I also think we are on the verge of a new policy moment, where the focus is not just on de-institutionalizing mental health facilities, re-housing the homeless, or reducing incarceration rates, but rather on maximizing community integration for people with disabilities. More and more policymakers and leaders are realizing the folly of moving people out of one institution only to have them wind up in another or out on the streets. And they are realizing that short-term, stop-gap measures only “kick the can down the road” and that the only true solution is to invest in the array of service supports and housing that enable people with disabilities to remain in the community and out of all institutions for good. I think the FY 2018 Omnibus budget passed by Congress (and the increased investments it includes in housing for people with disabilities, mental health and substance use services, and systems change programs like DOJ’s Mentally Ill Offender Treatment and Crime Reduction Act) may be an indication of this. I’m hopeful that we are on the verge of the true realization of the vision laid out in the Americans with Disabilities Act and the Olmstead community integration mandate.

What is the biggest challenge in your work today?

I’ve come to believe that data is critical to the success of any policy effort. Data is what convinces policymakers to make investments across party lines. Data enables us to know if we are making an impact. And data is, at the end of the day, people, so data also helps us to know if we are reaching the people that need help.

But data is also hard. In order to have data, communities have to invest in the technology, infrastructure, and staffing needed to collect and track it. I think the biggest challenge facing my work today is the lack of reliable and consistent data—whether on rates of homelessness or on the number of people with mental illnesses in jails. Our ability to see measurable reductions in the number of people with mental illnesses in jails (and the corresponding increase in the number of people remaining stable in the community) depends upon the degree to which communities have reliable and accurate data on the scope of the problem. That requires putting an upfront investment in data collection, as well as in the screening and clinical assessment work that make that data complete and reliable. That upfront investment in data collection and quality is not sexy, but it is absolutely critical.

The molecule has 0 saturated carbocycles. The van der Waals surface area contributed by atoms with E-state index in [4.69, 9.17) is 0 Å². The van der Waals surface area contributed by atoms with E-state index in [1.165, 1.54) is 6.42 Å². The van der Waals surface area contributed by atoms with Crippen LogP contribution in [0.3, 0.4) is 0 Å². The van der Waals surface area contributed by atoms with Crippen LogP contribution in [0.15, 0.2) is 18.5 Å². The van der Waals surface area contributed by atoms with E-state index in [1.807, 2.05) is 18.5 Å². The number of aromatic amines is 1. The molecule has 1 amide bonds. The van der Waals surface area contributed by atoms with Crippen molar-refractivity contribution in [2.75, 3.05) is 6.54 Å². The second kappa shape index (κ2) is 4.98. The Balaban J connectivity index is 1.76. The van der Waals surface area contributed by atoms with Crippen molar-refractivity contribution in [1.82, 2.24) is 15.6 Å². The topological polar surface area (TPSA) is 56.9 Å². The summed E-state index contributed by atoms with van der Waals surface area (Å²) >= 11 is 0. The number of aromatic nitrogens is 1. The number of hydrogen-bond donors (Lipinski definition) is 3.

What do you wish everyone knew about homelessness?

I wish that everyone would recognize two things about homelessness. First, I hope that more communities recognize that homelessness and criminal justice involvement among people with mental illnesses are not separate and distinct problems, but twin aspects of a decades-long failure to provide an adequate community-based system of care for people with mental illnesses. And for many people, homelessness and incarceration are simply a matter of which month of the year or what day of the week it is.

Second, I hope more will see homelessness as a symptom or manifestation of a larger problem. While others have framed that larger problem as one about housing markets and housing affordability, I tend to think of it more in terms of public systems and systems failure. After all, for people with mental illnesses and disabilities, the Americans with Disabilities Act and the community integration mandate provided by Olmstead v. L.C. have made it clear that public systems are responsible for ensuring certain protections. When people with mental illnesses and other disabilities become homeless (or incarcerated), this is not only a “market” failure, but a policy failure. While market failures can only be corrected by market tools, policy failures can be corrected by public policies. If we think of homelessness as a policy or systems failure, we can begin to assign accountability to public systems and then give those systems the tools to ensure that none of their constituencies become homeless or involved in the criminal justice system.